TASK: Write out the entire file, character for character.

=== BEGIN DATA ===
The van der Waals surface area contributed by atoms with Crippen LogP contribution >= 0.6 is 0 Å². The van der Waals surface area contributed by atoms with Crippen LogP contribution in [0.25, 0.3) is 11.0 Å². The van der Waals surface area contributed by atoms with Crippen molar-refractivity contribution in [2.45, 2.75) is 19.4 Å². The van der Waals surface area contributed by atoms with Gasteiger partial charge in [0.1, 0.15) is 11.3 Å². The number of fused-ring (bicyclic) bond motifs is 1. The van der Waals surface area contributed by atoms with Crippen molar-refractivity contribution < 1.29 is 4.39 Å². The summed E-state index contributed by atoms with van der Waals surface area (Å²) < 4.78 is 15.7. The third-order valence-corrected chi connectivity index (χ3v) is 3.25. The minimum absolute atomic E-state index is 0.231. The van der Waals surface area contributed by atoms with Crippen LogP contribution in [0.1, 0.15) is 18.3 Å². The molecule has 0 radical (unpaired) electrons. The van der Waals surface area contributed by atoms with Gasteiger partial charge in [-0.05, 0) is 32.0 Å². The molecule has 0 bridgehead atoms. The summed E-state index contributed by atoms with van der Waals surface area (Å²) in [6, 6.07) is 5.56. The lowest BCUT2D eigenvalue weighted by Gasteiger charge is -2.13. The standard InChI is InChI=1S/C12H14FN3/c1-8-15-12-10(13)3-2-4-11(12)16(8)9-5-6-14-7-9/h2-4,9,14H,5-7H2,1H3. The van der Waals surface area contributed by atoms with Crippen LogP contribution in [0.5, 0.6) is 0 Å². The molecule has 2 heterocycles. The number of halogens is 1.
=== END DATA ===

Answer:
The van der Waals surface area contributed by atoms with Crippen LogP contribution >= 0.6 is 0 Å². The van der Waals surface area contributed by atoms with Crippen LogP contribution in [0.25, 0.3) is 11.0 Å². The van der Waals surface area contributed by atoms with Crippen molar-refractivity contribution in [2.45, 2.75) is 19.4 Å². The van der Waals surface area contributed by atoms with Gasteiger partial charge in [0.1, 0.15) is 11.3 Å². The number of fused-ring (bicyclic) bond motifs is 1. The van der Waals surface area contributed by atoms with Crippen molar-refractivity contribution < 1.29 is 4.39 Å². The summed E-state index contributed by atoms with van der Waals surface area (Å²) < 4.78 is 15.7. The third-order valence-corrected chi connectivity index (χ3v) is 3.25. The minimum absolute atomic E-state index is 0.231. The van der Waals surface area contributed by atoms with Crippen LogP contribution in [0.1, 0.15) is 18.3 Å². The molecule has 0 radical (unpaired) electrons. The van der Waals surface area contributed by atoms with Gasteiger partial charge in [-0.05, 0) is 32.0 Å². The molecule has 0 bridgehead atoms. The summed E-state index contributed by atoms with van der Waals surface area (Å²) in [6, 6.07) is 5.56. The lowest BCUT2D eigenvalue weighted by Gasteiger charge is -2.13. The standard InChI is InChI=1S/C12H14FN3/c1-8-15-12-10(13)3-2-4-11(12)16(8)9-5-6-14-7-9/h2-4,9,14H,5-7H2,1H3. The van der Waals surface area contributed by atoms with Crippen LogP contribution in [0.5, 0.6) is 0 Å². The molecule has 2 heterocycles. The number of halogens is 1.